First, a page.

Am I allowed to store crops in a treated wood building on my farm?
Crops may be stored in a treated wood building only if not coming into contact with the treated wood. You must provide and document an appropriate barrier — distance, storage bins, etc. — and observe additional requirements for treated wood as needed.
Check out our quick tips video about preventing contamination with crop storage:
Forms & Documents
Download the above and submit it to your client service team.
Using farm equipment in organic production (e.g., harvesting, handling, milling, etc.) for both conventional and organic crops elevates the risk for contamination.
What will be reviewed for equipment contamination prevention?
In general, we’ll review your post-harvest handling procedures, all of the equipment used, and clean out protocols. It is important that you maintain records to demonstrate compliance with commingling and contamination prevention requirements.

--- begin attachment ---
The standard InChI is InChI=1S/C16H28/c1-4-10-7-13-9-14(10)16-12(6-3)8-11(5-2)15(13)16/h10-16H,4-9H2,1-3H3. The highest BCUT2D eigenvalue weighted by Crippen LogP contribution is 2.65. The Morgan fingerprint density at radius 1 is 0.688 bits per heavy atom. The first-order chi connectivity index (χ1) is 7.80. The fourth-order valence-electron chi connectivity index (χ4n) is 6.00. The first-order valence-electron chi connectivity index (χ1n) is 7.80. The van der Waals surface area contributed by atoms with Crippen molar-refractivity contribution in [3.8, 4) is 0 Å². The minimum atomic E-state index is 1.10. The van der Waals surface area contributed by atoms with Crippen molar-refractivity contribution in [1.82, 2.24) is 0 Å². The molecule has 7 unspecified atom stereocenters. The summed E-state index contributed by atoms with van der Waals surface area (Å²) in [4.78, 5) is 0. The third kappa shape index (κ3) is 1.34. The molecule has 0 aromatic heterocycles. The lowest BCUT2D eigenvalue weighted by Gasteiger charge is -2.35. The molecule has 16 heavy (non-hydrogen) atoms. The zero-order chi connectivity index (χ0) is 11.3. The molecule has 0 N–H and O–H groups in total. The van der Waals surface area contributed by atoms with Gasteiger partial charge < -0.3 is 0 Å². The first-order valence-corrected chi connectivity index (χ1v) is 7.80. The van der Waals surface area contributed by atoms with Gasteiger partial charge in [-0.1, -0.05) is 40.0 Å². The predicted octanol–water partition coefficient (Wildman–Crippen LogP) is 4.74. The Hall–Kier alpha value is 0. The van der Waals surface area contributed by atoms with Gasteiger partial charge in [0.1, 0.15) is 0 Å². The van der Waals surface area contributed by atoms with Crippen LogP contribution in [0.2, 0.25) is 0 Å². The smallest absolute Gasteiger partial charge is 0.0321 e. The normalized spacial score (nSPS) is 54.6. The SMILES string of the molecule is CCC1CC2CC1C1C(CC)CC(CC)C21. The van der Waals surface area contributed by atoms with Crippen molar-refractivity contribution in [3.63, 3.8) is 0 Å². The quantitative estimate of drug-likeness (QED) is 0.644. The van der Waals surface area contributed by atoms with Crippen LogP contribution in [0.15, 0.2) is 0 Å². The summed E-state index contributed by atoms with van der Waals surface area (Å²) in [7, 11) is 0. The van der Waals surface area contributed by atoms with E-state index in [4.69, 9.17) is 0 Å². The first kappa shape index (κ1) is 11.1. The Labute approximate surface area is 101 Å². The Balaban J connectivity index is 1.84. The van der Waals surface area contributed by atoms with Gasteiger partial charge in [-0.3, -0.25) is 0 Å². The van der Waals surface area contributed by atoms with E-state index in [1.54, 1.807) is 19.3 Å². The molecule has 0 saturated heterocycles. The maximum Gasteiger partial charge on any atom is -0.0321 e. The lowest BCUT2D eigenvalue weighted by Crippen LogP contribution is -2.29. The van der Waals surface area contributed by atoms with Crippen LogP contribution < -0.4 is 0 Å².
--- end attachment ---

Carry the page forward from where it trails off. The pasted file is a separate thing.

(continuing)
What should go into an equipment contamination prevention plan?
Your Organic System Plan (OSP) must detail management practices, physical barriers, and all other measures used on your farm to prevent commingling of organic and non-organic products and contamination from prohibited substances. A few things to consider when developing your prevention plan(s):
- Identify all areas of potential contamination or commingling
- List all pieces of equipment used for both organic and non-organic crops
- Document preventative equipment cleaning processes (e.g., pressure washing, etc.)
- Purge equipment — run organic batches diverted to non-organic sales — prior to use
- Apply practices on leased/borrowed equipment, even if they are used only for organic crops
- Document preventative equipment cleaning processes (e.g., pressure washing, etc.)
Check out our quick tips video about preventing farm equipment contamination:
For organic farms, a buffer zone is an area between certified organic production and non-organic land. Buffer zones provide a dedicated area to prevent contamination. You’ll monitor firsthand how to gauge the effectiveness of your buffer zone in protecting your crops.